Frank Jao, the Chinese Vietnamese developer who owns much of Little Saigon's commercial real estate, is also depicted favorably, coming off as almost apolitical despite his ardent support for the Bush administration and the invasion of Iraq. The film makes no reference to the controversy stirred up by Jao's plan to build a "Harmony Bridge" across Bolsa Avenue in Westminster to link two malls he owns. The bridge was scrapped after protesters deemed its design "too Chinese."
Saigon, USA does deserve praise for being the first film to highlight the contributions of Chinese Vietnamese to the community, treating Jao and local artist Vi Ly (from Saigon's Chinatown, Cholon via Cincinnati) like any other Vietnamese. And the film does manage to profile, if fleetingly, Suzie Dong Matsuda, the community activist who organized what she called a "healing" demonstration at Hi Tek, where 15,000 participants made up the largest gathering there. She is most funny when describing Asian drivers as bad and poignant when pointing to a map of bus routes and saying how to take a bus was the first thing immigrants like herself learned at St. Anselm's refugee center in Garden Grove.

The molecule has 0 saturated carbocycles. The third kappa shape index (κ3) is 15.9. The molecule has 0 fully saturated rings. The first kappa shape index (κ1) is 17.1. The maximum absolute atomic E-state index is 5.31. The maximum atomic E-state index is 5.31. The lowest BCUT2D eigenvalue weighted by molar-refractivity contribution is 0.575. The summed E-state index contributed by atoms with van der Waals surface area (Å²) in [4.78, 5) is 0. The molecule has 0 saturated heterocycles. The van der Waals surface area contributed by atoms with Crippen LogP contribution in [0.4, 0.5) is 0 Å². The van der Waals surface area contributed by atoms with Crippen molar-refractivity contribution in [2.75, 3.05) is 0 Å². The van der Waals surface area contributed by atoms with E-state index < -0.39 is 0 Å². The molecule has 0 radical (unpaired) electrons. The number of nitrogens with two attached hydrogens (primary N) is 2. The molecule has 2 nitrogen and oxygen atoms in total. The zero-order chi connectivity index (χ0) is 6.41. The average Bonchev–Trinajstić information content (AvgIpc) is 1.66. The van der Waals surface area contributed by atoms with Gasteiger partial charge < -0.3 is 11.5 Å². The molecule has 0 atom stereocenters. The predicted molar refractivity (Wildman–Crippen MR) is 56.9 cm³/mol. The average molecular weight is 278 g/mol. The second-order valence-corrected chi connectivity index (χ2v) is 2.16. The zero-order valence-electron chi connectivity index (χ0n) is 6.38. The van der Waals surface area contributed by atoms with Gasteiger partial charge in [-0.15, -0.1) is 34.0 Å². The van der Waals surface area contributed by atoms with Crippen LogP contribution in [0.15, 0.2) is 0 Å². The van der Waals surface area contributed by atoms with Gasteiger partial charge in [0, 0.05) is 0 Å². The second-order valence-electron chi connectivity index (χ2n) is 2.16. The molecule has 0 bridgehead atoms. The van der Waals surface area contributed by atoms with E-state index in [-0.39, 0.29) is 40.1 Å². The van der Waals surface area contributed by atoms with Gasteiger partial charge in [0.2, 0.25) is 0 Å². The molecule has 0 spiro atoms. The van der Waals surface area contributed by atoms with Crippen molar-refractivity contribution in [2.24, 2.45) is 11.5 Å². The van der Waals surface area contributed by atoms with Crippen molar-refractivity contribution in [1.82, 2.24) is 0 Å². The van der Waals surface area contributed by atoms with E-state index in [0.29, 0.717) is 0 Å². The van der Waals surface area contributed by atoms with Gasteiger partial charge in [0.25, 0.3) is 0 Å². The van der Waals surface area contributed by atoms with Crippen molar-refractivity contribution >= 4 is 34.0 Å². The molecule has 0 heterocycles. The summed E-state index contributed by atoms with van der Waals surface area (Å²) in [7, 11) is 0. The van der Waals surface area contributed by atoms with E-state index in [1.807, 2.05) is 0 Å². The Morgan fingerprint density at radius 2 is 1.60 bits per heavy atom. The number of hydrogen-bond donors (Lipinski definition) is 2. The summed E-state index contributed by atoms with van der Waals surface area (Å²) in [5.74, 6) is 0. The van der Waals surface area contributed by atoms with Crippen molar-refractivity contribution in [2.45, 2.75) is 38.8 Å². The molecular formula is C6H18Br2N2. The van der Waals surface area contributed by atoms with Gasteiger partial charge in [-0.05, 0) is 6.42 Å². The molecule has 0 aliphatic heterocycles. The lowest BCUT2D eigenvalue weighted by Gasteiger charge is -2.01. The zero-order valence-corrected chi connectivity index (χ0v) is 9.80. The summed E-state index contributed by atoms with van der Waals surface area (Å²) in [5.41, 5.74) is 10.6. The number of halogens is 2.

But given the continuing turmoil in Little Saigon, most recently over the flying of the flag of the defunct South Vietnam, Saigon, USA gives little historical analysis—or even a serious point of view—to help us understand current events. View it instead as a fleeting, tiny, made-for-TV capsule of local history.
You'd be better off renting or buying the DVD version of Green Dragon (2001), Timothy Linh Bui's far-more-excellent fictional and dramatic look at Little Saigon's origins.
Saigon, USA was directed and produced by Lindsey Jang and robert C. winn. It screens at the Los Angeles Asian Pacific Film & Video Festival at David Henry Hwang Theater, 120 Judge John Aiso St., Los Angeles; www.vconline.org/ff03/index.html. Mon., 7:30 p.m. $7-$9.